The weave visualisation is a simple and clean static representation of a sorting algorithm. The width is fixed, so the X-axis does not tell us anything of the complexity or performance of the algorithm. The original blogpost describes the motivations and aims of the weave visualisations in detail.
The dense visualisations use a Hilbert-ordering of the RGB colour cube to show the workings of sorting algorithms on a larger scale. The pixel-width is equal to the number of "steps" taken to sort the sequence - each step is a transposition of two elements in the list of numbers being sorted.
The most interesting aspect of this visualisation is the way the order of the sorted colours are chosen. We would like to choose a sorted sequence of colours where similar colours are as close to each other as possible. This turns out to be a tricky problem, with a clever mathematical solution. The Hilbert curve is a remarkable space-filling curve that has found wide use in in computer science precisely because it has good clustering properties.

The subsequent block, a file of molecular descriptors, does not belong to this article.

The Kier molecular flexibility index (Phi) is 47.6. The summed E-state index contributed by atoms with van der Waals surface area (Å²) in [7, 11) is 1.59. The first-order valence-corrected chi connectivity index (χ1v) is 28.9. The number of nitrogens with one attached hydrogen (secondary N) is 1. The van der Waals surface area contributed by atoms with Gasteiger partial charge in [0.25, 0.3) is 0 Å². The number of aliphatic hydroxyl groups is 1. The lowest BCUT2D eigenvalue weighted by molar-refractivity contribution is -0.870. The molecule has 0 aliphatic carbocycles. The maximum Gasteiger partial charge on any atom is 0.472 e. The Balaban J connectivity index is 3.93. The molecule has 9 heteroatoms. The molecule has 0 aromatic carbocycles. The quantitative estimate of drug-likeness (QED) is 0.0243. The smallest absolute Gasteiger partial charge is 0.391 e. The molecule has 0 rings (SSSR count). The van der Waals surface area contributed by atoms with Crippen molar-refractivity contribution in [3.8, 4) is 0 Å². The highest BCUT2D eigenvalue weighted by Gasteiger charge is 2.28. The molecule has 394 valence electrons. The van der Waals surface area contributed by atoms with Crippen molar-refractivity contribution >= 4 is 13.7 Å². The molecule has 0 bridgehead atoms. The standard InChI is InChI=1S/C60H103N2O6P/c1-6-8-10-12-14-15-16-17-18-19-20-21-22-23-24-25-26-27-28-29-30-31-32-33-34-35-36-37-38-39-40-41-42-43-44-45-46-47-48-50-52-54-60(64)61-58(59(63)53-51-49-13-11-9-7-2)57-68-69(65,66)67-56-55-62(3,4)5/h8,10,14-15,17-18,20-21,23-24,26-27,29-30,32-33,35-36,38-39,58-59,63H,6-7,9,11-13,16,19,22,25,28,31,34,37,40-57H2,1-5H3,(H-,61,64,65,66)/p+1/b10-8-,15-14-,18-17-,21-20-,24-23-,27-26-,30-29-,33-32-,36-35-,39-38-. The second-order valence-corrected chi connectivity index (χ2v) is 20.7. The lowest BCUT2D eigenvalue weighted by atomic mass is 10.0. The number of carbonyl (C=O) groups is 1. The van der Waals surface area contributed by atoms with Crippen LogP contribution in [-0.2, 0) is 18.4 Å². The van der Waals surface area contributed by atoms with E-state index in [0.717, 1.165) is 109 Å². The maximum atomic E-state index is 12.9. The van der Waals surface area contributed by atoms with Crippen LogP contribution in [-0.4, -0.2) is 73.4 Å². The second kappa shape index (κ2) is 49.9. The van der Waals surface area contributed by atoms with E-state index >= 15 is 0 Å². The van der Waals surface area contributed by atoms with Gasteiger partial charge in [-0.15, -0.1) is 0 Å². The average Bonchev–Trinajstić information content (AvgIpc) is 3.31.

If we take a curve like the one above and straighten it out, points that are close together in the two-dimensional layout will also tend to be close together in the linear sequence. I say "tend to be", because we can never get this perfectly right - we can show that any curve of this type will have some points that are close to each other spatially but far from each other on the curve. It turns out, however, that the clustering behaviour of the Hilbert curve is almost as good as we can currently get. The Hilbert curve can be generalized to any number of dimensions - here's the 3-dimensional Hilbert curve of order 3:
If we imagine the RGB colour space as a cube like the one above, where every colour is uniquely identified by a set of (r, g, b) co-ordinates, then the Hilbert order traversal of the colour cube will give us a one-dimensional ordering of the colours that has nearly optimal colour locality preservation - which is exactly what we want. The sequence of colours produced looks like this:
If we assume that close to each other in the colour cube are visually similar, then the ordering above should be just about as good as we can get.
Copyright 2010 Aldo Cortesi